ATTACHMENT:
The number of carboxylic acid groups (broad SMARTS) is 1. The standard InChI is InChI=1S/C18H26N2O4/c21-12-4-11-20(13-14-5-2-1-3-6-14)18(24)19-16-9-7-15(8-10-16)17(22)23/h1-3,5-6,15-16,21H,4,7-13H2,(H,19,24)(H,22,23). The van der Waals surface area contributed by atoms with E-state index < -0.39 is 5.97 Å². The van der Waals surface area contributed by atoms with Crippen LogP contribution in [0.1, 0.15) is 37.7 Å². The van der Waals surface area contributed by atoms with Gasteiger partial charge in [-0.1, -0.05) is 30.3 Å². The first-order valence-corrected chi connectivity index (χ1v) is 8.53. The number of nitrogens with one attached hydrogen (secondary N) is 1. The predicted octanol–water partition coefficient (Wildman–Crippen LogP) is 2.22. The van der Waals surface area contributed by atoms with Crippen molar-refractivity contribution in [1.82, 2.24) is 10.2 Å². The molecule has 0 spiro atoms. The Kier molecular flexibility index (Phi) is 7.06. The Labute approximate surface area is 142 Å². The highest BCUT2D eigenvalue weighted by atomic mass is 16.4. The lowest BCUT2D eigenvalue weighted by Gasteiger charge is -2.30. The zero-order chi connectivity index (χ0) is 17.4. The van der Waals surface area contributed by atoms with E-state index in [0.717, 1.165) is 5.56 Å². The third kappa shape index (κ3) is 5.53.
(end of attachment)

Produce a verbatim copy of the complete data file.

The number of carboxylic acid groups (broad SMARTS) is 1. The standard InChI is InChI=1S/C18H26N2O4/c21-12-4-11-20(13-14-5-2-1-3-6-14)18(24)19-16-9-7-15(8-10-16)17(22)23/h1-3,5-6,15-16,21H,4,7-13H2,(H,19,24)(H,22,23). The van der Waals surface area contributed by atoms with E-state index < -0.39 is 5.97 Å². The van der Waals surface area contributed by atoms with Crippen LogP contribution in [0.1, 0.15) is 37.7 Å². The van der Waals surface area contributed by atoms with Gasteiger partial charge in [-0.1, -0.05) is 30.3 Å². The first-order valence-corrected chi connectivity index (χ1v) is 8.53. The number of nitrogens with one attached hydrogen (secondary N) is 1. The predicted octanol–water partition coefficient (Wildman–Crippen LogP) is 2.22. The van der Waals surface area contributed by atoms with Crippen molar-refractivity contribution in [1.82, 2.24) is 10.2 Å². The molecule has 0 spiro atoms. The Kier molecular flexibility index (Phi) is 7.06. The Labute approximate surface area is 142 Å². The highest BCUT2D eigenvalue weighted by atomic mass is 16.4. The lowest BCUT2D eigenvalue weighted by Gasteiger charge is -2.30. The zero-order chi connectivity index (χ0) is 17.4. The van der Waals surface area contributed by atoms with E-state index in [0.717, 1.165) is 5.56 Å². The third kappa shape index (κ3) is 5.53.